Personal server exit review

I used a Cubieboard as a personal server until October, running Kanboard, tt-rss and some other Web apps there. It allowed me to keep more of my data at home and practice some more system administration.

Why Cubieboard

Initially I wanted a computer that would work during the night in my bedroom. This required a fanless design and therefore a low power usage. (Now I have a separate room for the computers, so they don’t need to be so quiet, while I pay their power bills.)

I could have either used my BeagleBone Black, a Cubieboard or buy a different board. I haven’t chosen the BBB for this since its 512 MiB RAM is not enough for a Web app that I maintain in my spare time (Cubieboard’s 1 GiB is enough), and I wanted a more stable storage than microSD: Cubieboard has a SATA port which I connected to an SSD (also no moving parts). Meanwhile, I can use the BBB for flashing and debugging coreboot which requires some downtime.

(Now I think I wouldn’t need the personal server to work at night, but it’s easier: I can read some Web comics when I resume my laptop from suspend and get daily mails from cron and Kanboard. Also I won’t forget to turn it on before accessing these while traveling.)

How it was configured

ARM makes booting slightly more interesting than on x86. It booted u-boot from a microSD card which loaded a kernel from /boot on the same microSD card (I wasn’t able to make it load a kernel from the SSD, while it was documented to support SATA) which mounted a btrfs root filesystem from the SSD.

The server was running Debian Jessie, manually installed using its usual installer (with good support for such boards). I configured nearly all services running on top of it using Ansible. Much configuration was shared with my other computers, e.g. using OpenVPN, Postfix for relaying locally-generated mails to my VPS, etc.

Like all my computers (or, in case of Thinkpads, disks moved between computers), it had a unique hostname. I named it after Sam, the trusted friend of Alice, Bob and Frodo.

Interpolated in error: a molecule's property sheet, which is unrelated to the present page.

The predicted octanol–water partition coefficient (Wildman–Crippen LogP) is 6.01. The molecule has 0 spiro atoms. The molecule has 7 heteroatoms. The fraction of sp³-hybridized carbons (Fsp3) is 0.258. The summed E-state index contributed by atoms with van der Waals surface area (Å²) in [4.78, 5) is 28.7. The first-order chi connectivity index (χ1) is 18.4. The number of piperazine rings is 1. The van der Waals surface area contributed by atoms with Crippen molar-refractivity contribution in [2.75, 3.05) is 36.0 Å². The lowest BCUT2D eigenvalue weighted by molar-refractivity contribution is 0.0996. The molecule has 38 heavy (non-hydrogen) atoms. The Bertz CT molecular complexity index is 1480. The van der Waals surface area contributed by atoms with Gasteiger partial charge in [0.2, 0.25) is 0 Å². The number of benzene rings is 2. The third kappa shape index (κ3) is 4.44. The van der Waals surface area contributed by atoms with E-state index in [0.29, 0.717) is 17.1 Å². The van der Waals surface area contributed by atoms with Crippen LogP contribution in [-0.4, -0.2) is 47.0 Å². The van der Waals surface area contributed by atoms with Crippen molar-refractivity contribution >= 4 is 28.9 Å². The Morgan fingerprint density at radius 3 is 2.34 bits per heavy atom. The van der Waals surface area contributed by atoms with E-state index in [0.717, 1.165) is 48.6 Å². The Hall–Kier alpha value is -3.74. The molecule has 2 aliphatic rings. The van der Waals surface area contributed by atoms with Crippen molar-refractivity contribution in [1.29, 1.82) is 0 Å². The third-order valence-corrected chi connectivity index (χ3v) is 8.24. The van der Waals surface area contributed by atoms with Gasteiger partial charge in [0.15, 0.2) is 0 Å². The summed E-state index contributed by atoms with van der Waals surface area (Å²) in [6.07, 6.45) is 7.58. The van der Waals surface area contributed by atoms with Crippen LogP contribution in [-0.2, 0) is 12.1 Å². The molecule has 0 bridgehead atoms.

How I broke it

After receiving a mail from apticron about Debian package updates being available, I ran aptitude full-upgrade. There was a kernel upgrade, so I rebooted it. This worked many times, but it didn’t once in October.

After getting the serial TTL cable (which required removing the top of its case), I found errors from initramfs. Root couldn’t have been mounted due to filesystem errors. Checking in another computer (a big advantage of SATA over soldered storage chips), I have seen many btrfs errors, while all interesting files could be read.

So I copied the filesystem image to my desktop, ran mkfs.btrfs, copied all files to the new filesystem, in many reboot loops I fixed /etc/fstab and some initramfs configuration. Then it was not booting, probably not being completely configured to use the new filesystem.


Not being able to fix it ‘now’, I migrated services to my desktop computer (really easy with Ansible). I used data restored from the filesystem image and a daily PostgreSQL image. (I couldn’t get the possibly corrupted newer PostgreSQL data: it won’t load files written on a different architecture, requiring using pgdump on armhf.)

Two months passed and I haven’t noticed a need for that server, so I still haven’t fixed it and use the desktop as a personal server. There is a difference in the power bill, while I don’t know how much of it can be attributed to the desktop running more often now.


When I set up a new personal server, I will think about filesystem errors before it stops booting. Maybe periodically running btrfs scrub or choosing an older filesystem would help. Certainly, I should backup before installing any OS update. I should also get a recovery method for when the OS won’t boot (very easy on x86).

Update 2018-06-16: My notes show that I have reinstalled the personal server and it mostly works since January 2016. Update 2022-11-15: Later I moved all the services to my VPS (or replaced them by local software on my laptop) and I stopped using the personal server in August 2019.